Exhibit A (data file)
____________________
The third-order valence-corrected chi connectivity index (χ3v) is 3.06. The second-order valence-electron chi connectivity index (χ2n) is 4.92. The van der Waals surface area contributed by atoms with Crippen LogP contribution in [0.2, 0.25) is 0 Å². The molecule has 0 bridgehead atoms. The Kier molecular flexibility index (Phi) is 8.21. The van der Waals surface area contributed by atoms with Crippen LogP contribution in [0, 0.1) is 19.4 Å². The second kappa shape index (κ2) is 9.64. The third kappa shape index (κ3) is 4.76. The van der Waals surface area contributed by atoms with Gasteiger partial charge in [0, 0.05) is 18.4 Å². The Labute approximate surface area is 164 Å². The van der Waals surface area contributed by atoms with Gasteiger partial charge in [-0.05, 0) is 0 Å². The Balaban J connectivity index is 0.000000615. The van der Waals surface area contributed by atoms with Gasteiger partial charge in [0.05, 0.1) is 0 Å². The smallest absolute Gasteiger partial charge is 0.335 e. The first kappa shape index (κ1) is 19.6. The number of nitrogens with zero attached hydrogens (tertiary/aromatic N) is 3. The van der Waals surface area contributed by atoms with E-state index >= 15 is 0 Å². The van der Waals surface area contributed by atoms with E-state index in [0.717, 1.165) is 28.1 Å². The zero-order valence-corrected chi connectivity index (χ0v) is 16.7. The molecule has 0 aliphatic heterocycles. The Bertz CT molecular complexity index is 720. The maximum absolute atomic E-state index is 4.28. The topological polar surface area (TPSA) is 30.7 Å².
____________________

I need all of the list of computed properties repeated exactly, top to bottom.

The third-order valence-corrected chi connectivity index (χ3v) is 3.06. The second-order valence-electron chi connectivity index (χ2n) is 4.92. The van der Waals surface area contributed by atoms with Crippen LogP contribution in [0.2, 0.25) is 0 Å². The molecule has 0 bridgehead atoms. The Kier molecular flexibility index (Phi) is 8.21. The van der Waals surface area contributed by atoms with Crippen LogP contribution in [0, 0.1) is 19.4 Å². The second kappa shape index (κ2) is 9.64. The third kappa shape index (κ3) is 4.76. The van der Waals surface area contributed by atoms with Gasteiger partial charge in [0, 0.05) is 18.4 Å². The Labute approximate surface area is 164 Å². The van der Waals surface area contributed by atoms with Gasteiger partial charge in [-0.05, 0) is 0 Å². The Balaban J connectivity index is 0.000000615. The van der Waals surface area contributed by atoms with Gasteiger partial charge in [0.05, 0.1) is 0 Å². The smallest absolute Gasteiger partial charge is 0.335 e. The first kappa shape index (κ1) is 19.6. The number of nitrogens with zero attached hydrogens (tertiary/aromatic N) is 3. The van der Waals surface area contributed by atoms with E-state index >= 15 is 0 Å². The van der Waals surface area contributed by atoms with E-state index in [0.717, 1.165) is 28.1 Å². The zero-order valence-corrected chi connectivity index (χ0v) is 16.7. The molecule has 0 aliphatic heterocycles. The Bertz CT molecular complexity index is 720. The maximum absolute atomic E-state index is 4.28. The topological polar surface area (TPSA) is 30.7 Å².